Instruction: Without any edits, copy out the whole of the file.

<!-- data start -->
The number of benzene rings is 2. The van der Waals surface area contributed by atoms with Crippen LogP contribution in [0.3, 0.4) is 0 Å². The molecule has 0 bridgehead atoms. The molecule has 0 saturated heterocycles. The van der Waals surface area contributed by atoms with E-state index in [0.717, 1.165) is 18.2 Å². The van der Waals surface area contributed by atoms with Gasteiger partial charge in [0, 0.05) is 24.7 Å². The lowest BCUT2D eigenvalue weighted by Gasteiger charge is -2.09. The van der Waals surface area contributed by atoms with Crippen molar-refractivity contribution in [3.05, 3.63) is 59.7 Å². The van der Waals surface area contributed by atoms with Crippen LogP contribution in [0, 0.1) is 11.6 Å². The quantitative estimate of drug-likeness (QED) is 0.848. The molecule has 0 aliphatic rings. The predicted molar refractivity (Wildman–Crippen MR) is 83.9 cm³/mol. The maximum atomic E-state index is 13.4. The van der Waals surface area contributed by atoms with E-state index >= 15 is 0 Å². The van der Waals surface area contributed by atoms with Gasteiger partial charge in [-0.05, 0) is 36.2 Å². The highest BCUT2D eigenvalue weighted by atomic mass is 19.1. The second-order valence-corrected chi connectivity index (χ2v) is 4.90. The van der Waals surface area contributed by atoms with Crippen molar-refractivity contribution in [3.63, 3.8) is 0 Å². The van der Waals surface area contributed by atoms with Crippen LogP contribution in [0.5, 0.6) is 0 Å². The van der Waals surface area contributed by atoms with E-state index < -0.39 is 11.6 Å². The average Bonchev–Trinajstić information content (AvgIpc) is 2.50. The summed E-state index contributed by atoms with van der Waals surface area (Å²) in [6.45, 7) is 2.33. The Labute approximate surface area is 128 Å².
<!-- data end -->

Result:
The number of benzene rings is 2. The van der Waals surface area contributed by atoms with Crippen LogP contribution in [0.3, 0.4) is 0 Å². The molecule has 0 bridgehead atoms. The molecule has 0 saturated heterocycles. The van der Waals surface area contributed by atoms with E-state index in [0.717, 1.165) is 18.2 Å². The van der Waals surface area contributed by atoms with Gasteiger partial charge in [0, 0.05) is 24.7 Å². The lowest BCUT2D eigenvalue weighted by Gasteiger charge is -2.09. The van der Waals surface area contributed by atoms with Crippen molar-refractivity contribution in [3.05, 3.63) is 59.7 Å². The van der Waals surface area contributed by atoms with Crippen LogP contribution in [0, 0.1) is 11.6 Å². The quantitative estimate of drug-likeness (QED) is 0.848. The molecule has 0 aliphatic rings. The predicted molar refractivity (Wildman–Crippen MR) is 83.9 cm³/mol. The maximum atomic E-state index is 13.4. The van der Waals surface area contributed by atoms with E-state index >= 15 is 0 Å². The van der Waals surface area contributed by atoms with Gasteiger partial charge in [-0.05, 0) is 36.2 Å². The highest BCUT2D eigenvalue weighted by atomic mass is 19.1. The second-order valence-corrected chi connectivity index (χ2v) is 4.90. The van der Waals surface area contributed by atoms with Crippen molar-refractivity contribution in [3.63, 3.8) is 0 Å². The van der Waals surface area contributed by atoms with Crippen LogP contribution in [0.5, 0.6) is 0 Å². The van der Waals surface area contributed by atoms with E-state index < -0.39 is 11.6 Å². The average Bonchev–Trinajstić information content (AvgIpc) is 2.50. The summed E-state index contributed by atoms with van der Waals surface area (Å²) in [6.45, 7) is 2.33. The Labute approximate surface area is 128 Å².